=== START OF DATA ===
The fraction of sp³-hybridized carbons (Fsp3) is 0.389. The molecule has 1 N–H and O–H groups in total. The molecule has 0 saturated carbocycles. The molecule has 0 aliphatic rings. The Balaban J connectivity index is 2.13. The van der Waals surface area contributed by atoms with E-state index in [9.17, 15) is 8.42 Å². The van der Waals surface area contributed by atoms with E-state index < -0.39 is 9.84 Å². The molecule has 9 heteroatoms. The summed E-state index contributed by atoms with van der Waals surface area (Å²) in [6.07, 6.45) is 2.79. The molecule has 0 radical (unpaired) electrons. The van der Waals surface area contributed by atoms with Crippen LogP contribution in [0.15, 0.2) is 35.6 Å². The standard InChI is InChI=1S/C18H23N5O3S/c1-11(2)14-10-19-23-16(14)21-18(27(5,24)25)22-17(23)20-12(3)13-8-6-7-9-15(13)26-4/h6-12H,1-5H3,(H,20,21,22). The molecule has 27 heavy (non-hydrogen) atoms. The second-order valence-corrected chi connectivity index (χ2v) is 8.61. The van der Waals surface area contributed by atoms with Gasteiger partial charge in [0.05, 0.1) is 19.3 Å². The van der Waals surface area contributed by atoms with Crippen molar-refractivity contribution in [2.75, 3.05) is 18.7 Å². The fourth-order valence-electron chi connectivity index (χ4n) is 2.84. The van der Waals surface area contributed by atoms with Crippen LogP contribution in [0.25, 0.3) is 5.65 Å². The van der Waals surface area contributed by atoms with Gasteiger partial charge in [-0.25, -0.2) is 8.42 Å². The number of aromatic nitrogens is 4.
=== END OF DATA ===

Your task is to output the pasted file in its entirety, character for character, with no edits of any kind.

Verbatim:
The fraction of sp³-hybridized carbons (Fsp3) is 0.389. The molecule has 1 N–H and O–H groups in total. The molecule has 0 saturated carbocycles. The molecule has 0 aliphatic rings. The Balaban J connectivity index is 2.13. The van der Waals surface area contributed by atoms with E-state index in [9.17, 15) is 8.42 Å². The van der Waals surface area contributed by atoms with E-state index < -0.39 is 9.84 Å². The molecule has 9 heteroatoms. The summed E-state index contributed by atoms with van der Waals surface area (Å²) in [6.07, 6.45) is 2.79. The molecule has 0 radical (unpaired) electrons. The van der Waals surface area contributed by atoms with Crippen LogP contribution in [0.15, 0.2) is 35.6 Å². The standard InChI is InChI=1S/C18H23N5O3S/c1-11(2)14-10-19-23-16(14)21-18(27(5,24)25)22-17(23)20-12(3)13-8-6-7-9-15(13)26-4/h6-12H,1-5H3,(H,20,21,22). The molecule has 27 heavy (non-hydrogen) atoms. The second-order valence-corrected chi connectivity index (χ2v) is 8.61. The van der Waals surface area contributed by atoms with Gasteiger partial charge in [0.05, 0.1) is 19.3 Å². The van der Waals surface area contributed by atoms with Crippen molar-refractivity contribution in [2.75, 3.05) is 18.7 Å². The fourth-order valence-electron chi connectivity index (χ4n) is 2.84. The van der Waals surface area contributed by atoms with Crippen LogP contribution in [0.25, 0.3) is 5.65 Å². The van der Waals surface area contributed by atoms with Gasteiger partial charge in [-0.25, -0.2) is 8.42 Å². The number of aromatic nitrogens is 4.